Tina Sullivan is very discreet about the freight she ships, given its high value and rarity. But there is little that is discreet about a 50-foot tall, 25-ton sculpture made out of two 18-wheel tanker trucks.
The sculpture in question is “Big Rig Jig” by the U.S. artist Mike Ross. Built for an arts festival in Nevada, the sculpture was on loan to a 2015 art fair in Europe. It was up to Sullivan, a vice president at freight forwarder and logistics provider Masterpiece International, to figure out how to get it there.
After having the sculpture dismantled, Sullivan scheduled Big Rig Jig to be shipped via ocean carrier from the East Coast as a last minute addition to the venue. So Sullivan had the nine pieces of Big Rig Jig loaded on four trucks. A team of relay drivers brought Big Rig Jig to the East Coast, where the pieces were then loaded onto a roll-on/roll-off ship, which carries vehicles, for a sailing to Europe.
“We had only about a day of leverage to get it where it needed to be,” Sullivan said. “We got it to the port just before the cut-off time.”
Masterpiece International is one of about 80 firms involved in fine arts logistics globally, according to industry trade group ARTIM. Fine arts handling is a small niche within the global logistics business, but it is one that presents a new challenge with each consignment.
“There is nothing typical in shipping art,” Sullivan said.
Museum exhibitions are the main driver of art logistics. Curators usually start planning an exhibit two years in advance. The museums then start raising funds to cover the logistics and display costs for the exhibit.
Masterpiece’s global agents will provide a quote for crating, transporting and insuring the artwork from the origin to the exhibit.
Sullivan said her firm will start organizing shipments about three months ahead of an exhibit with most of artwork arriving in a staggered fashion at the destination two to three weeks ahead of the actual opening. Many works require a day or two of acclimatization before being hung on a gallery wall.
Art handling is “nail-to-nail logistics,” Sullivan said. The jobs can range from “a couple of tiny pieces in a hand-carry to hundreds of paintings,” she added.
A big challenge in shipping art, especially globally, can be in the customs paperwork.
A New York museum is hosting an exhibit of rare guitars that belonged to famous musicians. But many of those guitars use Brazilian rosewood, which is banned by the U.S. for import unless it is certified by an international agency.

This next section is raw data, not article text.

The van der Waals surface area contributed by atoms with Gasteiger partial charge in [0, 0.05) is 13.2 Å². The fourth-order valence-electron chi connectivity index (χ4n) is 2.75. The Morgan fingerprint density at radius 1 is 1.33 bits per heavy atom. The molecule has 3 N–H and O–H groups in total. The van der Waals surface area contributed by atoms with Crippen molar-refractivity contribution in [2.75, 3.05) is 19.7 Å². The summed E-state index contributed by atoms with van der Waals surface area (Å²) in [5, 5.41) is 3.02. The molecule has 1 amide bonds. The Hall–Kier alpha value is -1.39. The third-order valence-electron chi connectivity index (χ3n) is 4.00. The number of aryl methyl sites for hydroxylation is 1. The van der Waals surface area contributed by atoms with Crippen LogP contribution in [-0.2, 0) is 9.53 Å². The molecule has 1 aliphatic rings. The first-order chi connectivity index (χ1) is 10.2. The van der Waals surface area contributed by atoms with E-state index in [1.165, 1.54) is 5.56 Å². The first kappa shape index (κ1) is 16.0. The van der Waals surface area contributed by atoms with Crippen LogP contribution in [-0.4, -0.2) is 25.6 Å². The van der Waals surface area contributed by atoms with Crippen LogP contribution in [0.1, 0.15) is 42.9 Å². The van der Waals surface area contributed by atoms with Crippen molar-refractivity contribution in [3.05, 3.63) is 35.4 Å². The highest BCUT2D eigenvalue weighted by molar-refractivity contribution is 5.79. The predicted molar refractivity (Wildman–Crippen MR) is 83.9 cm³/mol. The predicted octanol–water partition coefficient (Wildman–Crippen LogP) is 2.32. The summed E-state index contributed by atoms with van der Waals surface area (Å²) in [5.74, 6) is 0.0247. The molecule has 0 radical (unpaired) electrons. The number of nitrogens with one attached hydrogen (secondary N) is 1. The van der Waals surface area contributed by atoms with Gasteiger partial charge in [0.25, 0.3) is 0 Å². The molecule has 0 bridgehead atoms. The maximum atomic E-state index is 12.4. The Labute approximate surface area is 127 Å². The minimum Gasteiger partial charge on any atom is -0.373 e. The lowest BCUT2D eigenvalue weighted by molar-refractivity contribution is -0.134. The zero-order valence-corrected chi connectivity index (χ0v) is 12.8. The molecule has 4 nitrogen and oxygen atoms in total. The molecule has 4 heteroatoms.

British artist Damien Hirst is known for works such as a dead shark suspended in a tank of formaldehyde and prints using hundreds of dead butterflies. Those works can trigger violations of rules on the import of certain animal species.
An exhibit of items from a country such as Cuba or Iran might require clearance from the U.S. Treasury Department’s Office of Foreign Assets Control.
Due to client confidentiality agreements, Sullivan declined to say whether Masterpiece International was involved in any of these exhibits.
While most works of art do not present those types of challenges, there is still the issue of packaging. A rare painting might be hung inside a custom-made box so that nothing will touch its surface. The boxes can cost between $2,000 to $3,000 and are discarded once the exhibit is done.
As this is a huge expense for museums dependent on fundraising, Masterpiece has introduced reusable crates from Turtle North America.
The only thing that might be typical in art handling is the mode of transportation. Almost all artwork travels via air freight. A courier from the lending museum or another agent will often accompany the work to ensure supervision during transit.
At times, Masterpiece will break up freight from one origin into separate shipments to ensure that an entire collection is not damaged or lost because of a plane crash or similar accident.
Only in instances of oversize pieces, such as Big Rig Jig, will Masterpiece tap ocean carriers. First- and final-mile delivery usually requires climate-controlled trucks.
Moving pieces between the two main U.S. museum markets – New York and Los Angeles – is a large part of the art logistics business, as is moving art works to and from Western Europe.
For Masterpiece and others, the growth in art logistics is coming from new museum hubs outside of North America and Europe. Likewise, smaller exhibits at commercial art fairs and small, private galleries are also providing new business for art handlers.
“Galleries and art fairs are the faster growing segments for us,” Sullivan said. “They don’t build a lot of new museums.”
This article has been corrected to reflect the fact that Big Rig Jig was originally scheduled to be moved out of the U.S. East Coast.